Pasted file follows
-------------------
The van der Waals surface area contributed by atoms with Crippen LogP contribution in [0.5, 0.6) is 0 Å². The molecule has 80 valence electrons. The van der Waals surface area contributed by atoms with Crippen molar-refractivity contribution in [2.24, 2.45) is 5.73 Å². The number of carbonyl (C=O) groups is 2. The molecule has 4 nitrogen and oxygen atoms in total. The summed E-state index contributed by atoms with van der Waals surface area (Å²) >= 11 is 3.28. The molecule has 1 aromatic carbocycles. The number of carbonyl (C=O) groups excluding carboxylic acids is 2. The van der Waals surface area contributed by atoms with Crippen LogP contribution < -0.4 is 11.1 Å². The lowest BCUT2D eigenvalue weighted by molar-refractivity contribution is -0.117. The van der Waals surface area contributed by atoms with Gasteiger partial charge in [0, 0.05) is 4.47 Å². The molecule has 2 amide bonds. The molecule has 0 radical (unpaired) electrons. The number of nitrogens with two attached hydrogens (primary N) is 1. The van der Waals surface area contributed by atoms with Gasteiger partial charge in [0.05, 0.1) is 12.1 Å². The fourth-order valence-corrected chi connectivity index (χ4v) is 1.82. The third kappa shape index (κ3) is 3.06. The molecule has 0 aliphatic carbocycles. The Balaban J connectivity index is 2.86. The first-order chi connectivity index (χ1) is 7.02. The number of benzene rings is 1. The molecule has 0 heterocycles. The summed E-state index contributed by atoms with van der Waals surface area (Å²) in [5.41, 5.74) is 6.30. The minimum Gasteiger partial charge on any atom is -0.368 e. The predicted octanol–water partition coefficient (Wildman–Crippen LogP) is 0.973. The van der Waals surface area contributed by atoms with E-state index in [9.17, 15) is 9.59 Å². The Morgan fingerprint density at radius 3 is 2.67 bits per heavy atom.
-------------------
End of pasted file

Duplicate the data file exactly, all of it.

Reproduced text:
The van der Waals surface area contributed by atoms with Crippen LogP contribution in [0.5, 0.6) is 0 Å². The molecule has 80 valence electrons. The van der Waals surface area contributed by atoms with Crippen molar-refractivity contribution in [2.24, 2.45) is 5.73 Å². The number of carbonyl (C=O) groups is 2. The molecule has 4 nitrogen and oxygen atoms in total. The summed E-state index contributed by atoms with van der Waals surface area (Å²) >= 11 is 3.28. The molecule has 1 aromatic carbocycles. The number of carbonyl (C=O) groups excluding carboxylic acids is 2. The van der Waals surface area contributed by atoms with Crippen LogP contribution < -0.4 is 11.1 Å². The lowest BCUT2D eigenvalue weighted by molar-refractivity contribution is -0.117. The van der Waals surface area contributed by atoms with Gasteiger partial charge in [0, 0.05) is 4.47 Å². The molecule has 2 amide bonds. The molecule has 0 radical (unpaired) electrons. The number of nitrogens with two attached hydrogens (primary N) is 1. The van der Waals surface area contributed by atoms with Gasteiger partial charge in [0.05, 0.1) is 12.1 Å². The fourth-order valence-corrected chi connectivity index (χ4v) is 1.82. The third kappa shape index (κ3) is 3.06. The molecule has 0 aliphatic carbocycles. The Balaban J connectivity index is 2.86. The first-order chi connectivity index (χ1) is 7.02. The number of benzene rings is 1. The molecule has 0 heterocycles. The summed E-state index contributed by atoms with van der Waals surface area (Å²) in [5.41, 5.74) is 6.30. The minimum Gasteiger partial charge on any atom is -0.368 e. The predicted octanol–water partition coefficient (Wildman–Crippen LogP) is 0.973. The van der Waals surface area contributed by atoms with E-state index in [9.17, 15) is 9.59 Å². The Morgan fingerprint density at radius 3 is 2.67 bits per heavy atom.